NEW YORK CITY—Dozens gathered at the New York Times’s event center just off of Times Square on Friday for the first annual Open Mind conference, a meeting of luminaries organized by Heterodox Academy (or HxA, as it is styled) to discuss why, exactly, America’s campuses are growing more hostile to speech.
Campus branches of the liberal group J Street have been helping anti-Israel activists gain support for student government resolutions calling for boycotts of Israel, according to a Washington Free Beacon review of BDS campaigns on college campuses during the recently concluded 2017-2018 school year.
The Wisconsin Supreme Court is expected to rule in the coming months on McAdams vs. Marquette, a case that pits a suspended university professor against his employer over core issues of free speech.
The Department of Justice announced on Friday what it called a victory in campus free speech litigation.
A Columbia University student publicly complained about her professor using the word “Negro,” even though he said it in a lesson about 1960s America.
Two-time failed presidential candidate Hillary Clinton is set to give a paid speech at Rutgers University on Thursday, but she will rake in significantly less money than what she received in 2014 to deliver speeches at UCLA and other campuses.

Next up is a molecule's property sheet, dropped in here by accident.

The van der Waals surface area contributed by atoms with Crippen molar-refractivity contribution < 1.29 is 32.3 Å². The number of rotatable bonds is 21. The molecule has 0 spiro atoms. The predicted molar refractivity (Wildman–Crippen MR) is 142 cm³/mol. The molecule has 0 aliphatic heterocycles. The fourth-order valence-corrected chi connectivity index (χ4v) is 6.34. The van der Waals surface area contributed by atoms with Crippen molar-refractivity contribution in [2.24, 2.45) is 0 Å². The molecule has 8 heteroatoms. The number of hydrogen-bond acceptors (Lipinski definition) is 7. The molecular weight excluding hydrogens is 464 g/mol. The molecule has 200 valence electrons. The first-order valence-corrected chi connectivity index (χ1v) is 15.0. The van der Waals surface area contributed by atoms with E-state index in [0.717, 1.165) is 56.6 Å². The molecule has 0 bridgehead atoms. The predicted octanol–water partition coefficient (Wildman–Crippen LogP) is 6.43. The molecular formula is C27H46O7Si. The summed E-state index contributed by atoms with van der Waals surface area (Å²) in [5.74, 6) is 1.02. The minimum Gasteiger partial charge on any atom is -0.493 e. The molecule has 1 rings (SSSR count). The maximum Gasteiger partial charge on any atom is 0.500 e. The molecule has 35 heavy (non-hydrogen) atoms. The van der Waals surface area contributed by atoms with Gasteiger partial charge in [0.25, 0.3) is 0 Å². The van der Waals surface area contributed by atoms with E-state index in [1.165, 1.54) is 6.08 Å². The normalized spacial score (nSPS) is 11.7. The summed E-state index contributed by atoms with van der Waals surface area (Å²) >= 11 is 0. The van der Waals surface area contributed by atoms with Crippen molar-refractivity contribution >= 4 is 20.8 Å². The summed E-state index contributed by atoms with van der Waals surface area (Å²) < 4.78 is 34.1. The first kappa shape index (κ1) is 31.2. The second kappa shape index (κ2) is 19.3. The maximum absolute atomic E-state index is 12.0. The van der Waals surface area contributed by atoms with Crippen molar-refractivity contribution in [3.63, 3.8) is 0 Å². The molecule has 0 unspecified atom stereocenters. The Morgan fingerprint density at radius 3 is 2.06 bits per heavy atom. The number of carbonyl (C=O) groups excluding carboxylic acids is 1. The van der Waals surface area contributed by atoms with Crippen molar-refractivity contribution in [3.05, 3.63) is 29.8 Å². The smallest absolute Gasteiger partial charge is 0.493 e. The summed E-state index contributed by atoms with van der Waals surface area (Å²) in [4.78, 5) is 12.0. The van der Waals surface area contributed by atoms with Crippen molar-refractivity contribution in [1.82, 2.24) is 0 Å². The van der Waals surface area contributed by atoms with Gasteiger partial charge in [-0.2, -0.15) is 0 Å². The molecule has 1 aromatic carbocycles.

The Rider University Student Government Association intends to amend a bill targeting hate speech, after students expressed concern that it could be wielded to silence conservative voices.
Rensselaer Polytechnic Institute has evaded questions about campus policy and student expression after being confronted about campus public safety officers claiming the university held eminent domain over a public sidewalk.
The Harvard University Faculty of Arts and Sciences voted this week to include in the student handbook penalties for membership in single-gender social groups, leading freedom of speech and association advocates to slam the university for instituting a “blacklist.”
A public university has been accused of abandoning its First Amendment responsibilities after an artist’s anti-Trump submission to an art show was rejected for being “too controversial.”